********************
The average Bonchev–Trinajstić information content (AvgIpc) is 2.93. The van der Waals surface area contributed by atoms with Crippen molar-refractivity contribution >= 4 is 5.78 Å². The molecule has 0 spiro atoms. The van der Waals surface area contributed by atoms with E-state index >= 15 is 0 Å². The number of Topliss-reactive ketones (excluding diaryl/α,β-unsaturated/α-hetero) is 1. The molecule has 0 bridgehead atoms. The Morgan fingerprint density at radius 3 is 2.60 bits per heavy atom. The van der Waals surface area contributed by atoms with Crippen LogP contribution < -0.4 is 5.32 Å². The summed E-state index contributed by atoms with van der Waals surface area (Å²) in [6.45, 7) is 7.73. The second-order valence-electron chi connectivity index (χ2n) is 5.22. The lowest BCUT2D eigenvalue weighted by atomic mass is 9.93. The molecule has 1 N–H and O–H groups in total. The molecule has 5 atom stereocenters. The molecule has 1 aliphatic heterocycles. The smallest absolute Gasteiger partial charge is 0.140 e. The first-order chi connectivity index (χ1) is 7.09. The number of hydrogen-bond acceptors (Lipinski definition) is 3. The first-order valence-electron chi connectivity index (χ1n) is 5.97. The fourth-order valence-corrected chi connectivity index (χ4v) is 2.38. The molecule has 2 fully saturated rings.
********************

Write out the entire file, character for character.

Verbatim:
The average Bonchev–Trinajstić information content (AvgIpc) is 2.93. The van der Waals surface area contributed by atoms with Crippen molar-refractivity contribution >= 4 is 5.78 Å². The molecule has 0 spiro atoms. The van der Waals surface area contributed by atoms with E-state index >= 15 is 0 Å². The number of Topliss-reactive ketones (excluding diaryl/α,β-unsaturated/α-hetero) is 1. The molecule has 0 bridgehead atoms. The Morgan fingerprint density at radius 3 is 2.60 bits per heavy atom. The van der Waals surface area contributed by atoms with Crippen LogP contribution < -0.4 is 5.32 Å². The summed E-state index contributed by atoms with van der Waals surface area (Å²) in [6.45, 7) is 7.73. The second-order valence-electron chi connectivity index (χ2n) is 5.22. The lowest BCUT2D eigenvalue weighted by atomic mass is 9.93. The molecule has 1 N–H and O–H groups in total. The molecule has 5 atom stereocenters. The molecule has 1 aliphatic heterocycles. The smallest absolute Gasteiger partial charge is 0.140 e. The first-order chi connectivity index (χ1) is 7.09. The number of hydrogen-bond acceptors (Lipinski definition) is 3. The first-order valence-electron chi connectivity index (χ1n) is 5.97. The fourth-order valence-corrected chi connectivity index (χ4v) is 2.38. The molecule has 2 fully saturated rings.